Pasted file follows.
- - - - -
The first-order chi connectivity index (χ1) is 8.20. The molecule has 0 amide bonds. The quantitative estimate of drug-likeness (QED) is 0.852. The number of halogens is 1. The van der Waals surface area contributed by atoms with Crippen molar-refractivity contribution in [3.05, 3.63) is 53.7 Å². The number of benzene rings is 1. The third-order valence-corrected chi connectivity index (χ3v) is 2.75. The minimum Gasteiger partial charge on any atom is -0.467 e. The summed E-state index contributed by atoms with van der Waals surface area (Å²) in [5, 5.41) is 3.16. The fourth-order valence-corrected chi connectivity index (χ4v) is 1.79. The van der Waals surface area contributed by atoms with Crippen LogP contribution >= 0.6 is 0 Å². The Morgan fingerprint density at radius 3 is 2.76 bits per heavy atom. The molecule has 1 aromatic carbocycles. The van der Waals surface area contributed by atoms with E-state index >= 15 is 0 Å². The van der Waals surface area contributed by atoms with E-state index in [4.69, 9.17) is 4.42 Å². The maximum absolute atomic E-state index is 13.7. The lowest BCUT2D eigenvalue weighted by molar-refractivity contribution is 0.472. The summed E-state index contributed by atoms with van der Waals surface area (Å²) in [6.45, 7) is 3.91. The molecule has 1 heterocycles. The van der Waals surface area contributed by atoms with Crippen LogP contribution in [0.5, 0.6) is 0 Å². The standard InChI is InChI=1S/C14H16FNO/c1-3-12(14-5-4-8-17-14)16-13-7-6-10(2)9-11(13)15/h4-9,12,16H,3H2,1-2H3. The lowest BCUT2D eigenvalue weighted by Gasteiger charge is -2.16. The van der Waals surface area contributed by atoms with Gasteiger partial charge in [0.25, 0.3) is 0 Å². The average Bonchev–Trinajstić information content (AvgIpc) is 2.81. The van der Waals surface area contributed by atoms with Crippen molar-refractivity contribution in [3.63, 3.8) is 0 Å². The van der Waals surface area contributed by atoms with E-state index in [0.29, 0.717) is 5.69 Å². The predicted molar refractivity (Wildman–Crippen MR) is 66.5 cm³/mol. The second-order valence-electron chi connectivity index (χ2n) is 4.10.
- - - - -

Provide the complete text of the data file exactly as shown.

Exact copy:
The first-order chi connectivity index (χ1) is 8.20. The molecule has 0 amide bonds. The quantitative estimate of drug-likeness (QED) is 0.852. The number of halogens is 1. The van der Waals surface area contributed by atoms with Crippen molar-refractivity contribution in [3.05, 3.63) is 53.7 Å². The number of benzene rings is 1. The third-order valence-corrected chi connectivity index (χ3v) is 2.75. The minimum Gasteiger partial charge on any atom is -0.467 e. The summed E-state index contributed by atoms with van der Waals surface area (Å²) in [5, 5.41) is 3.16. The fourth-order valence-corrected chi connectivity index (χ4v) is 1.79. The van der Waals surface area contributed by atoms with Crippen LogP contribution >= 0.6 is 0 Å². The Morgan fingerprint density at radius 3 is 2.76 bits per heavy atom. The molecule has 1 aromatic carbocycles. The van der Waals surface area contributed by atoms with E-state index >= 15 is 0 Å². The van der Waals surface area contributed by atoms with E-state index in [4.69, 9.17) is 4.42 Å². The maximum absolute atomic E-state index is 13.7. The lowest BCUT2D eigenvalue weighted by molar-refractivity contribution is 0.472. The summed E-state index contributed by atoms with van der Waals surface area (Å²) in [6.45, 7) is 3.91. The molecule has 1 heterocycles. The van der Waals surface area contributed by atoms with Crippen LogP contribution in [0.5, 0.6) is 0 Å². The standard InChI is InChI=1S/C14H16FNO/c1-3-12(14-5-4-8-17-14)16-13-7-6-10(2)9-11(13)15/h4-9,12,16H,3H2,1-2H3. The lowest BCUT2D eigenvalue weighted by Gasteiger charge is -2.16. The van der Waals surface area contributed by atoms with Gasteiger partial charge in [0.25, 0.3) is 0 Å². The average Bonchev–Trinajstić information content (AvgIpc) is 2.81. The van der Waals surface area contributed by atoms with Crippen molar-refractivity contribution in [3.63, 3.8) is 0 Å². The van der Waals surface area contributed by atoms with E-state index in [0.29, 0.717) is 5.69 Å². The predicted molar refractivity (Wildman–Crippen MR) is 66.5 cm³/mol. The second-order valence-electron chi connectivity index (χ2n) is 4.10.